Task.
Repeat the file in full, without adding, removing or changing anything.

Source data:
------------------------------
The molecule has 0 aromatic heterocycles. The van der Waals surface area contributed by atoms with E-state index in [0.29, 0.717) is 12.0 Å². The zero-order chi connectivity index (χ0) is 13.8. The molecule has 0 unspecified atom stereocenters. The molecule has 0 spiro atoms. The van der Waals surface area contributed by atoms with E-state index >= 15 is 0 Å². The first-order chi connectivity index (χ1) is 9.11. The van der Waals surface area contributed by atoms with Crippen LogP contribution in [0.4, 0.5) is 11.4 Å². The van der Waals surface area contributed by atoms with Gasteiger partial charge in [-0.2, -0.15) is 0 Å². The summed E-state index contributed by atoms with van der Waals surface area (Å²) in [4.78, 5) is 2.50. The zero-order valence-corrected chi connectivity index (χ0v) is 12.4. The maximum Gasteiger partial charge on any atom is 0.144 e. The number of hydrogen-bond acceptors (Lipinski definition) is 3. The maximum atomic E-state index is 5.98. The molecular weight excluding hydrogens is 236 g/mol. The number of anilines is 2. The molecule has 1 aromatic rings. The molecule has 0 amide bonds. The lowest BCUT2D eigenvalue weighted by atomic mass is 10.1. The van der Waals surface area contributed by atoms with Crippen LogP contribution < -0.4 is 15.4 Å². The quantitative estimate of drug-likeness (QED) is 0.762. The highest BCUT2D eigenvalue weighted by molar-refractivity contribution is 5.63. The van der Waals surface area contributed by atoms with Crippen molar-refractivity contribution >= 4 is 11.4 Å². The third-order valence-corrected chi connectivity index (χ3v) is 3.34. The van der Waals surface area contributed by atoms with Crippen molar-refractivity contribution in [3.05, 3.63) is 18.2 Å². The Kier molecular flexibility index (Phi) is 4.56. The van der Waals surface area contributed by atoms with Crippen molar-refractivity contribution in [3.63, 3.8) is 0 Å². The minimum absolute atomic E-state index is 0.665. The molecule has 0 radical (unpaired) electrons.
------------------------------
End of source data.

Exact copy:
The molecule has 0 aromatic heterocycles. The van der Waals surface area contributed by atoms with E-state index in [0.29, 0.717) is 12.0 Å². The zero-order chi connectivity index (χ0) is 13.8. The molecule has 0 unspecified atom stereocenters. The molecule has 0 spiro atoms. The van der Waals surface area contributed by atoms with E-state index >= 15 is 0 Å². The first-order chi connectivity index (χ1) is 9.11. The van der Waals surface area contributed by atoms with Crippen LogP contribution in [0.4, 0.5) is 11.4 Å². The van der Waals surface area contributed by atoms with Gasteiger partial charge in [-0.2, -0.15) is 0 Å². The summed E-state index contributed by atoms with van der Waals surface area (Å²) in [4.78, 5) is 2.50. The zero-order valence-corrected chi connectivity index (χ0v) is 12.4. The maximum Gasteiger partial charge on any atom is 0.144 e. The number of hydrogen-bond acceptors (Lipinski definition) is 3. The maximum atomic E-state index is 5.98. The molecular weight excluding hydrogens is 236 g/mol. The number of anilines is 2. The molecule has 1 aromatic rings. The molecule has 0 amide bonds. The lowest BCUT2D eigenvalue weighted by atomic mass is 10.1. The van der Waals surface area contributed by atoms with Crippen LogP contribution < -0.4 is 15.4 Å². The quantitative estimate of drug-likeness (QED) is 0.762. The highest BCUT2D eigenvalue weighted by molar-refractivity contribution is 5.63. The van der Waals surface area contributed by atoms with Crippen molar-refractivity contribution >= 4 is 11.4 Å². The third-order valence-corrected chi connectivity index (χ3v) is 3.34. The van der Waals surface area contributed by atoms with Crippen molar-refractivity contribution in [3.05, 3.63) is 18.2 Å². The Kier molecular flexibility index (Phi) is 4.56. The van der Waals surface area contributed by atoms with Crippen molar-refractivity contribution in [3.63, 3.8) is 0 Å². The minimum absolute atomic E-state index is 0.665. The molecule has 0 radical (unpaired) electrons.